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Dr. Wynn

Dr. Richard L. Wynn is Professor of Pharmacology at the University of Maryland Dental School. He holds a BS degree in pharmacy and a PhD degree in pharmacology. More »He chaired the Department of Pharmacology at the University of Maryland Dental School from 1980 to 1995. He is the lead author of the Drug Information Handbook for Dentistry, co-author of many other dental drug publications, author of over 300 refereed scientific journal articles, consultant to the Academy of General Dentistry, featured columnist, and a featured speaker presenting more than 500 courses in continuing dental education. One of his primary interests continues to be keeping dental professionals informed of all aspects of drug use in dental practice.

December 2012

Vitamin D Deficiency and Non-specific Musculoskeletal Pain

The University of Minnesota report of 2003 by G.A. Plotnikoff and J.M. Quigley stated that chronic nonspecific musculoskeletal pain is one consequence of vitamin D deficiency. Previous published reports from Europe had documented persistent nonspecific musculoskeletal pain in immigrant patients secondary to severe hypovitaminosis D. This 2003 study extended the European studies to include patients in the United States presumed to be vitamin D deficient. The primary study objective was to determine the prevalence of hypovitaminosis D in primary care patients with persistent, nonspecific musculoskeletal pain syndromes refractory to standard therapies.

The study consisted of 150 patients presenting to a University inner city primary care clinic in Minneapolis, complaining of persistent nonspecific musculoskeletal pain. Immigrant and nonimmigrant persons of both sexes, aged 10 to 65 years from 6 broad ethnic groups were screened for vitamin D status by measuring serum vitamin D levels. Of all patients, 93% (140 out of 150) had deficient vitamin D levels (mean of 12.08 ng/ml). Nonimmigrants had vitamin D levels as deficient as immigrants. Of all patients, 28% had severely deficient vitamin D levels (< 8.0 ng/ml) including 55% of whom were younger than 30 years.

The authors of the Minnesota report of 2003 concluded the following:

  1. All patients with persistent, nonspecific musculoskeletal pain were at high risk for the consequences of unrecognized and untreated severe hypovitaminosis D.
  2. The risk extended to those considered at low risk for vitamin D deficiency (i.e., nonelderly, non housebound, or nonimmigrant persons of either sex).
  3. Nonimmigrant women of childbearing age with such pain appeared to be at greatest risk for misdiagnosis or delayed diagnosis.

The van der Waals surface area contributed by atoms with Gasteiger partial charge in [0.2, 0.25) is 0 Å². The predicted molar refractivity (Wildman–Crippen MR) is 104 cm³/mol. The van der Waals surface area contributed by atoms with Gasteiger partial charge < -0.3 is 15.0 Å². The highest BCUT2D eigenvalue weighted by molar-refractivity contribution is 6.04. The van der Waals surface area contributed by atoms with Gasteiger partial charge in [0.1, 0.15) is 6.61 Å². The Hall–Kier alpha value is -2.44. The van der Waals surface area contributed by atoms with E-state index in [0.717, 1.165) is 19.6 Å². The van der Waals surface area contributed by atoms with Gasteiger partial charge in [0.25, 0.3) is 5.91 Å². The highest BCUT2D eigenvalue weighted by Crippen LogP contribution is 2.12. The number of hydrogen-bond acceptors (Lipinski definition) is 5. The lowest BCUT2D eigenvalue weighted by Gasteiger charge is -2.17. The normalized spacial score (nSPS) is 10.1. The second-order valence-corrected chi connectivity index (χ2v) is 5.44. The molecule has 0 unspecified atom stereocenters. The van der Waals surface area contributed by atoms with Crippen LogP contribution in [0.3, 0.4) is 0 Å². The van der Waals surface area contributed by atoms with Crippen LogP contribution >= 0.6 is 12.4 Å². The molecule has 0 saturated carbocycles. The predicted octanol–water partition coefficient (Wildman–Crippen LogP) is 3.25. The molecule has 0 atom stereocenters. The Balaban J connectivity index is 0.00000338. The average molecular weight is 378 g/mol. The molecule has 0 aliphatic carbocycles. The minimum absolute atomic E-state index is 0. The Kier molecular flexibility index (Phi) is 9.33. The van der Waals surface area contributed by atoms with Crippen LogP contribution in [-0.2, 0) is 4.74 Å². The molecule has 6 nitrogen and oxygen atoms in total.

4. Because osteomalacia is a known cause of persistent, nonspecific musculoskeletal pain, screening all outpatients with such pain for vitamin D deficiency should be standard practice in clinical care.

The Mayo Clinic Editorial of 2003 stated that the take-home message from the Plotnikoff and Quigley report was that when patients with nonspecific skeleton-muscular pain are evaluated, their serum 25-hydroxyvitamin D levels should be obtained. Doctors should disregard the laboratory reported lower limit of the normal range (20 ng/ml). A serum 25-hydroxyvitamin D level of at least 20 ng/ml is only necessary to minimally satisfy the body's vitamin D requirements. Maintenance of a serum 25-hydroxyvitamin D level of 30-50 ng/ml is preferred.

Fast forwarding to 2009, a report by Atherton et al published in the Annals of Rheumatic Diseases suggested that low levels of vitamin D may contribute to chronic pain among women. The study objective was to examine the association between vitamin D status and chronic widespread pain in a nationwide population sample of white British adults.

Among the 7,000 men and women aged 45 that were studied, those who were smokers, non-drinkers, the overweight and the underweight all reported higher rates of chronic pain. Among the women in the study, vitamin D levels appeared to be important. Women with vitamin D serum levels less than 25 ng/ml had the highest rates of chronic pain at 14.4%. Women with high levels of vitamin D (75-99 ng/ml) had the lowest rates of chronic pain, at just over 8%. For women, the association between vitamin D serum levels and chronic pain persisted after adjusting for lifestyle and social factors. No evidence for an association between vitamin D levels and chronic pain was apparent in men after adjusting for the same factors. The authors also indicated that osteomalacia did not account for their findings in women. They concluded that vitamin D status was associated with chronic widespread pain in women but not in men.

The full report is found at Atherton K., Berry D.J., Parsons T. et al. Vitamin D and chronic widespread pain in a white middle-aged British population: evidence from across-sectional population survey. Ann Rheum Dis 2009; 68(6):817-22.

In view of the findings described above, two questions remain of importance - do vitamin D supplements help in the management of persistent, nonspecific pain? And is there a mechanism proposed to explain the possible association between vitamin D deficiency and chronic widespread musculoskeletal pain?

To answer the first question, three studies suggest that vitamin D supplement might be of minor benefit in managing the pain described.

In a study by Arvold et al in 2009, it was reported that vitamin D deficient patients with musculoskeletal pain and symptoms of fibromyalgia pain showed mild short term improvement after receiving vitamin D3 supplements.